Britain’s highest-paying radical magazine is famous for its sterling list of contributors writing extremely long essays at a base rate of 30p a word. We asked the magazine’s contributors how they spark joy in this diminishing world.
Here’s one thing about the West that hasn’t declined: the small band of vignerons of the Burgundy producing wines of the most extraordinary subtlety. My man at Berry Bros & Rudd has recommended a case of 2014 Vosne-Romanée from the Domaine Sylvain Cathiard: I eagerly anticipate its delivery.
My constant companion is my Patek Philippe 5303R Minute Repeater Turbillon (RRP £497,999). It’s crafted with an open face that reveals the watch’s finely wrought inner workings. They remind me to enquire further and deeper, even as their precise machinations time my passing breath.
At the time of writing, I am 77 essays down for ‘the paper’. I currently find myself refurbishing my study with Robert Kime’s Frensham Weave wallpaper, a necessary adornment at £350 per metre. Its vivid tableau, of water and sunlight in supple motion, is a bright complement to dark times.
We are immensely blinded by our own perspectives, by custom, by the operations of the visible world. Orwell was right when he said ‘It is very hard to see what is in front of one’s own nose’. That’s why I’m grateful for my Ultra HD 48-inch Sony Bravia television: a brave new world of home entertainment.
Your anxiety never sleeps, even if you do. With that said, I get off on Porthault Jours de Paris sheets (RRP £1,500), which I bought last year complete in a set with shams, pillow and duvet cover.
I am just totally obsessed with my VISVIM Thorson Padded Cotton-Blend Bomber Jacket, purchased with the proceeds of my long read, Inquisition Mode: Victor Serge’s Defective Bolshevism.
It is quite the thing that, one day, I will be Viscount Runciman. My monthly podcast retainer permits me to work on my secret passion, Peer Pressure, a planned documentary, in which I talk with fellow men on both the precipice and the plateau of the peerage. I have just recorded an extremely powerful interview with Jamie Blandford – vital televison.
Working at the LRB is rather like going back to school, and when I say ‘school’, I mean School. It is wonderful to see so many fellow old boys in print – Rory Stew, Anderson mi, Ferdy Mount, young master de Bellaigue, Runciman père et fils, and of course let me issue a vale for Lord Gilmour, Mr Wyndham and Dalyell of the Binns. It’s something of a guilty pleasure, but I have become a member of the 1440 club, giving £1440 pounds a year to the Old Coll, all to keep Eton, Eton.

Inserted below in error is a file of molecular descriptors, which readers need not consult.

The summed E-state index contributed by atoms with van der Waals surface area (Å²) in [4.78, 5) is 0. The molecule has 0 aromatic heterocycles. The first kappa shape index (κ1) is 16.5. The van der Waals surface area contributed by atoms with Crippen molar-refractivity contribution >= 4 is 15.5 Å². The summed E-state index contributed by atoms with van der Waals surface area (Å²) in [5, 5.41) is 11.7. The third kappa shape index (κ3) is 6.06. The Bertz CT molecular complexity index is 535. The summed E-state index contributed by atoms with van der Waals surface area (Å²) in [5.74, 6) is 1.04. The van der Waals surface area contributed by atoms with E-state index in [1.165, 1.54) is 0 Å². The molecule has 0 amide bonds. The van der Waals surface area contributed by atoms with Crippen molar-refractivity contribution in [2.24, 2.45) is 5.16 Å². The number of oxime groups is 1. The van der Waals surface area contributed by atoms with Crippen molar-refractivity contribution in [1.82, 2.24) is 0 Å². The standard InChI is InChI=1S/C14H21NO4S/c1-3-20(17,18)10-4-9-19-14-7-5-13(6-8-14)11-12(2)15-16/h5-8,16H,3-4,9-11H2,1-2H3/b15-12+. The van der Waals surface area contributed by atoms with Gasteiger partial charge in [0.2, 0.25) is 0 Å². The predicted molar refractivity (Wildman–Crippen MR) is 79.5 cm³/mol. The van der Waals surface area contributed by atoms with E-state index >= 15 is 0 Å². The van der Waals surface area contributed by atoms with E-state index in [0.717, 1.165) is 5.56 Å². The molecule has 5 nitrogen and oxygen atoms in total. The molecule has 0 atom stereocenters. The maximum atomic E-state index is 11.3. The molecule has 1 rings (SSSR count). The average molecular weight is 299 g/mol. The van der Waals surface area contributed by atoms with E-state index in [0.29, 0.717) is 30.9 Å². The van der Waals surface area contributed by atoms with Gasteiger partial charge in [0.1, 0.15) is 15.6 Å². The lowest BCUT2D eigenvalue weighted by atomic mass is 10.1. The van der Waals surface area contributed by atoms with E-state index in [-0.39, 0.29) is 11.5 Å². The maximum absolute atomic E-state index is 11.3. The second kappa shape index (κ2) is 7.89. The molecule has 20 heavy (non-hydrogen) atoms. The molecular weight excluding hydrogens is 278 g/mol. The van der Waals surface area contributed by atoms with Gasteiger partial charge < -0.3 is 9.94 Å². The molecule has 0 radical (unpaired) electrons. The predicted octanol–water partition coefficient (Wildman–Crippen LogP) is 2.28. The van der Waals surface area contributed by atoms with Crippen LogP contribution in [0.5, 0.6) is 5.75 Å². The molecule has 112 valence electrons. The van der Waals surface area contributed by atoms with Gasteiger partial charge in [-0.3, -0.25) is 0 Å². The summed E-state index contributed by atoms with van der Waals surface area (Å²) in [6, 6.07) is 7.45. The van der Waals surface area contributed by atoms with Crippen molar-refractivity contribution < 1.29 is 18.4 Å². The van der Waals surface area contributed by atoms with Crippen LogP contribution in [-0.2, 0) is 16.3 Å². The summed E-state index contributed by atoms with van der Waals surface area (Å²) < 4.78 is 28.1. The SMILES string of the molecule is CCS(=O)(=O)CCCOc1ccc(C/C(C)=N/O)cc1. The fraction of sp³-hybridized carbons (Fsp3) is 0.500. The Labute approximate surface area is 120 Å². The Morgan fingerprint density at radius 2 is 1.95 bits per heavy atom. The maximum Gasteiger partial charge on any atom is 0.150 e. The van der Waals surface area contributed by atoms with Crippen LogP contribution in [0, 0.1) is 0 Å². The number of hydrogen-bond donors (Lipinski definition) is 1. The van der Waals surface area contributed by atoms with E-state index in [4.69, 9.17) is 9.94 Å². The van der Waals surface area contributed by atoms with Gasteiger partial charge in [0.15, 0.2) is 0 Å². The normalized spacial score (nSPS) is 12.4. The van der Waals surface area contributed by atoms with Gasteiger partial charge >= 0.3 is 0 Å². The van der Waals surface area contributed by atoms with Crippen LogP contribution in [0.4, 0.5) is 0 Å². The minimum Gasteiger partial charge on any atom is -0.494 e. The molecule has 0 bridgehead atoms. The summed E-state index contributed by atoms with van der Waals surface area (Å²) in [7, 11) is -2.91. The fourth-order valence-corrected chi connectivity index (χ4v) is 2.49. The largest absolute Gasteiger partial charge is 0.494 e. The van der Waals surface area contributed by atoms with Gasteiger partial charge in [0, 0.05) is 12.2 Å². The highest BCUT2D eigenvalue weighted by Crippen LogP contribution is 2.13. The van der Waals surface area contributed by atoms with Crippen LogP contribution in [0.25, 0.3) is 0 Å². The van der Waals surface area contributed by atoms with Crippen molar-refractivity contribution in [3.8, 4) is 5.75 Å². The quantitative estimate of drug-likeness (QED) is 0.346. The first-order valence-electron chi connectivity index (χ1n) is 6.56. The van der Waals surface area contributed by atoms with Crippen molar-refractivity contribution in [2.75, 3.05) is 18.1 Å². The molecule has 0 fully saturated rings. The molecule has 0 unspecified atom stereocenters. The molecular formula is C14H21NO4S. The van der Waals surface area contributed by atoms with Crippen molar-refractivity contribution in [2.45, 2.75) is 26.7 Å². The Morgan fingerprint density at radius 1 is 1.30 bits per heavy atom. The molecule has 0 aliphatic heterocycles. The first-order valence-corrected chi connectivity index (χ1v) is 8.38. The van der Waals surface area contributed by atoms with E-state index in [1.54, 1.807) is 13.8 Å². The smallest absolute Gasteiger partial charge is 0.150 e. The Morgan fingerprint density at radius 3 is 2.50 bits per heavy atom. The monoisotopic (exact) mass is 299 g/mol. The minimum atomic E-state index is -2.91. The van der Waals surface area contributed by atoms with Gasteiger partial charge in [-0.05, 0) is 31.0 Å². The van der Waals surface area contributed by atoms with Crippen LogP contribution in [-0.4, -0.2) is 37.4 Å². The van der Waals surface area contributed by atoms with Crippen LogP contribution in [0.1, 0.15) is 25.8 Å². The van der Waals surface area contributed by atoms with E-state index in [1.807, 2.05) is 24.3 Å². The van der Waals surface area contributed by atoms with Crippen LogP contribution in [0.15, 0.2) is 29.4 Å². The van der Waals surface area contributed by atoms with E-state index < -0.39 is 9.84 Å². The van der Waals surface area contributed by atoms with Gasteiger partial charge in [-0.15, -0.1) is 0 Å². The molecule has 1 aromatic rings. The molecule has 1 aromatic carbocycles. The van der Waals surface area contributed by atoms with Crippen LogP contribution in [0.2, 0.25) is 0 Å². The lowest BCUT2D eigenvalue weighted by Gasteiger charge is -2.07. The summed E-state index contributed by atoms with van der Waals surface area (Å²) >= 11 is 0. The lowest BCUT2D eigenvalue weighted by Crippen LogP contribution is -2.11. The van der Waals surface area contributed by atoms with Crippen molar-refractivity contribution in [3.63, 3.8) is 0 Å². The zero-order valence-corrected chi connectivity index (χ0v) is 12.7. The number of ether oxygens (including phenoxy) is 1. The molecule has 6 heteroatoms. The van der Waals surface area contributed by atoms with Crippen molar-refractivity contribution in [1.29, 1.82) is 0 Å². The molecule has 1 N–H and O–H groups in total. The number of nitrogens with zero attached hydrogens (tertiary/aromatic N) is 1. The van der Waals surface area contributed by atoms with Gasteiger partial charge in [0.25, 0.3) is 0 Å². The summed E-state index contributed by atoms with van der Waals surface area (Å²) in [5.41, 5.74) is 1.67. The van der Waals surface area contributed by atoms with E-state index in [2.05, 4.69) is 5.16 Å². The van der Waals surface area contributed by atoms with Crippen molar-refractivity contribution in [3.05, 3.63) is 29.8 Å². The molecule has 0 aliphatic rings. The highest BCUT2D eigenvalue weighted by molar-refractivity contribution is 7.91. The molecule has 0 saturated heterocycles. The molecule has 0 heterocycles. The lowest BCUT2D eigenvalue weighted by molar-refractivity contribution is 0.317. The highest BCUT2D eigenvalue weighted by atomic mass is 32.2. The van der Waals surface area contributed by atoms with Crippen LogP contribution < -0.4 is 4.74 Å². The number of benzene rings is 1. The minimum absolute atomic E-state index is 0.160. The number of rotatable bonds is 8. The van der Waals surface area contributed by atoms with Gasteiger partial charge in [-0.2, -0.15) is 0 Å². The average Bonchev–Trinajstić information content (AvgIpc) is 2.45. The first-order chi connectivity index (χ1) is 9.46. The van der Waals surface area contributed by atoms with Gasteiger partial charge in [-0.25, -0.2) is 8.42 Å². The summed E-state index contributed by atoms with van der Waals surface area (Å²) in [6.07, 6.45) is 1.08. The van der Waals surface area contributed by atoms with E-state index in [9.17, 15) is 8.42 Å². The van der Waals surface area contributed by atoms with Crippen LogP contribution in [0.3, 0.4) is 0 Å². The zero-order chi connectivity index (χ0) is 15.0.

I’ve been deliberately extending my featured poems by throwing in a few extra made-up cod northern phrases for years – they never notice. With the resultant cash I’ve been employing a full time body double to suck up all that small talk at Poet Laureate events and also just in case Carol Ann Duffy makes an attempt on my life again.
When you reach decrepit old age, it’s comfort that you require. I’m off to Manhattan next week, mask on my face, and I will be travelling, as I always do, with Virgin Atlantic Upper Class. It’s a door to door service, with the chauffeur picking you up from Camden Town and whisking you to Heathrow, where this lovely young lady by the name of Lesley is waiting to check you in, with a gin and tonic already there for Rupert. The only sadness is looking out the terminal window. It always seems to be gloriously sunny the day I leave.
Thirty years of work for the paper has helped redecorate our house in Budleigh Salterton. We’ve just taken delivery of a jacuzzi for the winter nights: a jet-black Mspa Mono Concept six-seater, to remain within government guidelines.
Linda Colley & David Cannadine
With both of us beavering away reviewing books on subjects from royal mistresses to the global repercussions of the French Revolution, we’ve made a pretty penny from the LRB. All of it goes on our real shared passion, which is not in fact history at all, but small-imprint first-edition rap LPs. We recently acquired a rare copy of NYC pioneers Mistafide’s record Equidity Funk thanks to a weighty effort on the East India Company.
I only continue writing for the LRB to pay the lengthy legal costs I incur (£832,000 paid to Pump Court Chambers to date) in suing people who mix me, a respected professor of ancient history at Warwick University, up with James ‘Jim’ Davidson, a multiple divorcee, character reference for drug traffickers and so-called comedian from south London.
The Estate of the Late Eric Hobsbawm
‘That Mr Hobsbawm’s sizeable income stream from the LRB has been invested in portfolios across stock exchanges in London, New York and Tokyo in no way diminishes his academic credentials, and anyone who suggests otherwise is clearly a seditious libeller.’